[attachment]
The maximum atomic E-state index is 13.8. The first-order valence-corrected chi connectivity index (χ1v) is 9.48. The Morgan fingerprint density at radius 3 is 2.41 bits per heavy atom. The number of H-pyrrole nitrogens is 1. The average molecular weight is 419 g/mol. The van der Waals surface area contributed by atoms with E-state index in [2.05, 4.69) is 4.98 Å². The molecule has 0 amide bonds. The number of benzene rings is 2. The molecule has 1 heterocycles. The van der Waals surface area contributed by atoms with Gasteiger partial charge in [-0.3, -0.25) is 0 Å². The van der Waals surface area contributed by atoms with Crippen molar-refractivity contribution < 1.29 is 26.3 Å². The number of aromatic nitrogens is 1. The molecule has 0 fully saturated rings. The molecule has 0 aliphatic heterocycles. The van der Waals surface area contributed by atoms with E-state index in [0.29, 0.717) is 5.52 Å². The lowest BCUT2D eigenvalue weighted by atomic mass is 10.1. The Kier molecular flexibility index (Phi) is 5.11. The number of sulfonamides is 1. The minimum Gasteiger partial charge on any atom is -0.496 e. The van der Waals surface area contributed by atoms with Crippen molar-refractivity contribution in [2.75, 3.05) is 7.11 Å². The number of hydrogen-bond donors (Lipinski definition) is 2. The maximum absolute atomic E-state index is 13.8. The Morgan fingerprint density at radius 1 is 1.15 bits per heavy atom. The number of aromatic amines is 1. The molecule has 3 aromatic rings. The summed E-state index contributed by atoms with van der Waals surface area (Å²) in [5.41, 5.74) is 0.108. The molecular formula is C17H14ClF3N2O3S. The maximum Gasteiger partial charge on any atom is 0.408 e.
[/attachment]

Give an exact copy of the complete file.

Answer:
The maximum atomic E-state index is 13.8. The first-order valence-corrected chi connectivity index (χ1v) is 9.48. The Morgan fingerprint density at radius 3 is 2.41 bits per heavy atom. The number of H-pyrrole nitrogens is 1. The average molecular weight is 419 g/mol. The van der Waals surface area contributed by atoms with E-state index in [2.05, 4.69) is 4.98 Å². The molecule has 0 amide bonds. The number of benzene rings is 2. The molecule has 1 heterocycles. The van der Waals surface area contributed by atoms with Gasteiger partial charge in [-0.3, -0.25) is 0 Å². The van der Waals surface area contributed by atoms with Crippen molar-refractivity contribution < 1.29 is 26.3 Å². The number of aromatic nitrogens is 1. The molecule has 0 fully saturated rings. The molecule has 0 aliphatic heterocycles. The van der Waals surface area contributed by atoms with E-state index in [0.29, 0.717) is 5.52 Å². The lowest BCUT2D eigenvalue weighted by atomic mass is 10.1. The Kier molecular flexibility index (Phi) is 5.11. The number of sulfonamides is 1. The minimum Gasteiger partial charge on any atom is -0.496 e. The van der Waals surface area contributed by atoms with Crippen molar-refractivity contribution in [2.75, 3.05) is 7.11 Å². The number of hydrogen-bond donors (Lipinski definition) is 2. The maximum absolute atomic E-state index is 13.8. The Morgan fingerprint density at radius 1 is 1.15 bits per heavy atom. The number of aromatic amines is 1. The molecule has 3 aromatic rings. The summed E-state index contributed by atoms with van der Waals surface area (Å²) in [5.41, 5.74) is 0.108. The molecular formula is C17H14ClF3N2O3S. The maximum Gasteiger partial charge on any atom is 0.408 e.